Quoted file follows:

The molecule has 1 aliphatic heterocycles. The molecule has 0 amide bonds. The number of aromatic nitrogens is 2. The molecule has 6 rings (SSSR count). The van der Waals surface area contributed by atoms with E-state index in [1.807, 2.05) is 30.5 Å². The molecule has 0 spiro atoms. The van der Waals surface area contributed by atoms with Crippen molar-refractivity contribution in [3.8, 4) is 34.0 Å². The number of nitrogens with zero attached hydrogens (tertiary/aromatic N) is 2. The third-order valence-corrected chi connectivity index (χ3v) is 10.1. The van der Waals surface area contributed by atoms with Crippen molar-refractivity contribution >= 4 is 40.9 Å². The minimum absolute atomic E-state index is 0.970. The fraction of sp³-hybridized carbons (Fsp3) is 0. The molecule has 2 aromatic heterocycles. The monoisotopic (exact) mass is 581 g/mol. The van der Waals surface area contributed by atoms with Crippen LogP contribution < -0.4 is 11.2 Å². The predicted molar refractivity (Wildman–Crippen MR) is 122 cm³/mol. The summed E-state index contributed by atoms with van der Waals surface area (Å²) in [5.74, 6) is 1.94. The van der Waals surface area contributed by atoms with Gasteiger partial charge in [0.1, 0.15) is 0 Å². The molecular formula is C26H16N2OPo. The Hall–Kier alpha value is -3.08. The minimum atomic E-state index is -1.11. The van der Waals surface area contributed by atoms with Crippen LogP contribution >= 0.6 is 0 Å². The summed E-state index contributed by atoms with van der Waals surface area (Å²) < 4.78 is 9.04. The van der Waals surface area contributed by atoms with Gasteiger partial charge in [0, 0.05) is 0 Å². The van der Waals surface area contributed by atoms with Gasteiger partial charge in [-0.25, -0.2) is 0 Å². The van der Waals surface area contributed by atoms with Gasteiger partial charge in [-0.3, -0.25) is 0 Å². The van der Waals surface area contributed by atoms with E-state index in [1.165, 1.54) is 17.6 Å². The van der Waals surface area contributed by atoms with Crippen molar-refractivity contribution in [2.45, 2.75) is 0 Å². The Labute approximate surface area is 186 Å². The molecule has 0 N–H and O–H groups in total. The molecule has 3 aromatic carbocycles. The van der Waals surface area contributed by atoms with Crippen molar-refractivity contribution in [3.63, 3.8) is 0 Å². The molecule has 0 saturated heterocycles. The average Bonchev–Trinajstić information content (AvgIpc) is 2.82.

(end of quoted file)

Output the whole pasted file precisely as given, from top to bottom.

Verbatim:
The molecule has 1 aliphatic heterocycles. The molecule has 0 amide bonds. The number of aromatic nitrogens is 2. The molecule has 6 rings (SSSR count). The van der Waals surface area contributed by atoms with E-state index in [1.807, 2.05) is 30.5 Å². The molecule has 0 spiro atoms. The van der Waals surface area contributed by atoms with Crippen molar-refractivity contribution in [3.8, 4) is 34.0 Å². The number of nitrogens with zero attached hydrogens (tertiary/aromatic N) is 2. The third-order valence-corrected chi connectivity index (χ3v) is 10.1. The van der Waals surface area contributed by atoms with Crippen molar-refractivity contribution >= 4 is 40.9 Å². The minimum absolute atomic E-state index is 0.970. The fraction of sp³-hybridized carbons (Fsp3) is 0. The molecule has 2 aromatic heterocycles. The monoisotopic (exact) mass is 581 g/mol. The van der Waals surface area contributed by atoms with Crippen LogP contribution < -0.4 is 11.2 Å². The predicted molar refractivity (Wildman–Crippen MR) is 122 cm³/mol. The summed E-state index contributed by atoms with van der Waals surface area (Å²) in [5.74, 6) is 1.94. The van der Waals surface area contributed by atoms with Gasteiger partial charge in [0.1, 0.15) is 0 Å². The molecular formula is C26H16N2OPo. The Hall–Kier alpha value is -3.08. The minimum atomic E-state index is -1.11. The van der Waals surface area contributed by atoms with Crippen LogP contribution >= 0.6 is 0 Å². The summed E-state index contributed by atoms with van der Waals surface area (Å²) < 4.78 is 9.04. The van der Waals surface area contributed by atoms with Gasteiger partial charge in [0, 0.05) is 0 Å². The van der Waals surface area contributed by atoms with Gasteiger partial charge in [-0.25, -0.2) is 0 Å². The van der Waals surface area contributed by atoms with Gasteiger partial charge in [-0.3, -0.25) is 0 Å². The van der Waals surface area contributed by atoms with E-state index in [1.165, 1.54) is 17.6 Å². The van der Waals surface area contributed by atoms with Crippen molar-refractivity contribution in [2.45, 2.75) is 0 Å². The Labute approximate surface area is 186 Å². The molecule has 0 N–H and O–H groups in total. The molecule has 3 aromatic carbocycles. The van der Waals surface area contributed by atoms with Crippen molar-refractivity contribution in [3.63, 3.8) is 0 Å². The molecule has 0 saturated heterocycles. The average Bonchev–Trinajstić information content (AvgIpc) is 2.82.